DAVID WALKER, the sports editor of the Sunday Mirror and SJA chairman, remembers his encounters with Sir Alex Ferguson, and the Manchester United manager’s personal kindness to staff and journalists
It was May 1986 when a gruff voice called me at home. “Hi David, it’s Alex Ferguson from Aberdeen here. I hope you can help.”
A mutual friend and manager had given Alex my number. He was quickly into his stride, requesting any information I could give him about the new transfer tribunal system. Or as Alex pointedly put it: “I want to make sure Aston Villa don’t stitch up my club over the Neale Cooper transfer.”
Thus started a relationship that has survived the intervening 27 years. There have been plenty of ups and downs. He banned me from Old Trafford on at least three occasions. He’s also gone out of his way to show support and kindness to me and my family.
I’ve seen him turn purple with rage in rows that left you fearing for his health – as well as your own. I’ve also seen him crying with laughter, tears running down his cheek as an old journalist friend recalled tales of being banned including the classic phrase Fergie invariably used: “That’s it, you’re finished. Stories? You’re like a dog with a bone.”
How do you get back into Old Trafford when the most successful manager in British football history has banned you? Easy. You keep ringing him, asking if he’s available, pressing him for a chat. For a few days the message comes back that you’re banned and he has no interest in talking to you.
Then, the impasse is broken and he takes a call. You don’t actually have a conversation. He reminds you that you’re banned but finally offers: “What do you want to know, you pest.”
He then mumbles a few yes, no answers to questions but the deadlock has been broken. Within days he’s back on his best form and at his best there are few managers to rival Fergie at delivering outspoken opinions, sharing stories and settling a few scores through the media.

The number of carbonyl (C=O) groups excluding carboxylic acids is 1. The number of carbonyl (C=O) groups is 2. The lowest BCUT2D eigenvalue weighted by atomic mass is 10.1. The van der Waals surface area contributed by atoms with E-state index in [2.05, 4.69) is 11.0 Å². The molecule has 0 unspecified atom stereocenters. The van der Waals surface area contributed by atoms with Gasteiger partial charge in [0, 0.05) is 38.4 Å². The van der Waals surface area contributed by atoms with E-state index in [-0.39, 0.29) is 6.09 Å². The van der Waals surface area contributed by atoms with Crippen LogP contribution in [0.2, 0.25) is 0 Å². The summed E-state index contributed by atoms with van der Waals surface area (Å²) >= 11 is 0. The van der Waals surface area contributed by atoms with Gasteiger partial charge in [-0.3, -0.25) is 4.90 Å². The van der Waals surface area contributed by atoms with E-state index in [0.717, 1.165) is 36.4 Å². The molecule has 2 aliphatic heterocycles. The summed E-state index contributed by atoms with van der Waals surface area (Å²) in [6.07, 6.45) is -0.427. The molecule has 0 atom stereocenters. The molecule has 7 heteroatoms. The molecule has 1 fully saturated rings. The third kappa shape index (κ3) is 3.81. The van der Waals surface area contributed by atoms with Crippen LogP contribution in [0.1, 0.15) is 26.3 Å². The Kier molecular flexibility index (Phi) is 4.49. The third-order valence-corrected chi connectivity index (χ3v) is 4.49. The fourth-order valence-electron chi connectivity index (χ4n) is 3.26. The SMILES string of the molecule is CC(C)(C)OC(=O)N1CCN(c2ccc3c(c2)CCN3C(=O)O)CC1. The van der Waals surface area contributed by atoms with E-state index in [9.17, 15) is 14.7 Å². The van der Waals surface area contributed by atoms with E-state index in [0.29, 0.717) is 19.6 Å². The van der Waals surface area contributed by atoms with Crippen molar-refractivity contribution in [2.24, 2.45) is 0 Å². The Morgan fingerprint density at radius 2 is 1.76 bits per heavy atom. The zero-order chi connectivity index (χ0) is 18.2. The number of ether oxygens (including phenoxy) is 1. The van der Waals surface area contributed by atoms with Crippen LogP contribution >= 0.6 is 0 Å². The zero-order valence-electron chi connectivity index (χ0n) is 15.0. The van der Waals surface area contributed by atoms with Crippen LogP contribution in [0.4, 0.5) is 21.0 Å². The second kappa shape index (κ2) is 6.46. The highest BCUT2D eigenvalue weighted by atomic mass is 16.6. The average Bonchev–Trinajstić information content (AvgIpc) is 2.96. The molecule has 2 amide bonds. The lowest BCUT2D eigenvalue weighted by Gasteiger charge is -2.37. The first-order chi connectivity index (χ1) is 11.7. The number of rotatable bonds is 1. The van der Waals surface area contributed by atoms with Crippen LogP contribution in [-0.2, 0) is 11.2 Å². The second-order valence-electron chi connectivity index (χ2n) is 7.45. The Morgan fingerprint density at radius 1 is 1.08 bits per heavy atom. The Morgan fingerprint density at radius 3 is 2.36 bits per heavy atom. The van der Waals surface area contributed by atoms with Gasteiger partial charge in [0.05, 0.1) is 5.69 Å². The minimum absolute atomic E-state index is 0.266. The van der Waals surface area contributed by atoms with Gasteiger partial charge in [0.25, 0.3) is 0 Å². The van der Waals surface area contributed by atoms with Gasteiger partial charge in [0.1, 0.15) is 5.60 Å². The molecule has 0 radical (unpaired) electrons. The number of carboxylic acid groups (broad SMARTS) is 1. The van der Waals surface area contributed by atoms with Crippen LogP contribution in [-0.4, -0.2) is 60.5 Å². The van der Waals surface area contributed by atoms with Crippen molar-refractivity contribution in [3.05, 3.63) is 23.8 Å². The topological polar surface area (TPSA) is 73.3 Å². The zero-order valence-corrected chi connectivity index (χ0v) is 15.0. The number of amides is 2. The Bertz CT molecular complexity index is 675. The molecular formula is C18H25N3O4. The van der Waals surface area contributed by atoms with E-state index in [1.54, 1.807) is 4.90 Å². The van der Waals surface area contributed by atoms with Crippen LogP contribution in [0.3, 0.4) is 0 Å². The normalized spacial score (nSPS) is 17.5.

Of course he’s ruthless. Indeed, he’s made a fine art of delivering bombshell decisions that deliberately disturb the balance of the United dressing-room.
For example, take the summer of 1995. United had just finished second to Blackburn in the Premier League and lost the FA Cup final to Everton. Fergie’s reaction? He sold fans’ favourite Paul Ince to Inter Milan, handed Mark Hughes a free transfer to join Chelsea and was forced – against his wishes – to sell Andrei Kanchelskis by the player’s agent.
Fergie took some delight in recalling the meeting in which he and chairman Martin Edwards had been confronted by Moscow-based agent Grigoriy Essaulenko. The United bosses insisted the flying winger was simply not for sale. Essaulenko pointed out that Edwards would be wise to sell Kanchelskis – or else the United supremo would be killed.
As Fergie joked: “I’ve never seen the colour drain from the chairman’s face so quickly.” Coincidentally, Kanchelskis duly left for Everton. Some time later Essaulenko, by then a vice president of Spartak Moscow, was murdered when a bomb exploded under his seat at a football match.
The United boss was deluged by mail from disgruntled fans angry about the sale of Ince, the self-styled Guv’nor. Fergie was justified in his belief that without Ince a certain Roy Keane would become an even more irresistible force in the United midfield. After that summer of review and some rancour United bounced back to win a domestic double.
Fergie was then approaching his 10th anniversary at the club. In the past he had regularly used a key word, both in interviews and private conversations. It’s been hallmark of his managerial life and vital to him becoming the most successful manager we’ve ever seen. His watchword was control. He believed he had to control his club, his players and, if possible, the media. Many heated rows have erupted down the years over this final ambitious target.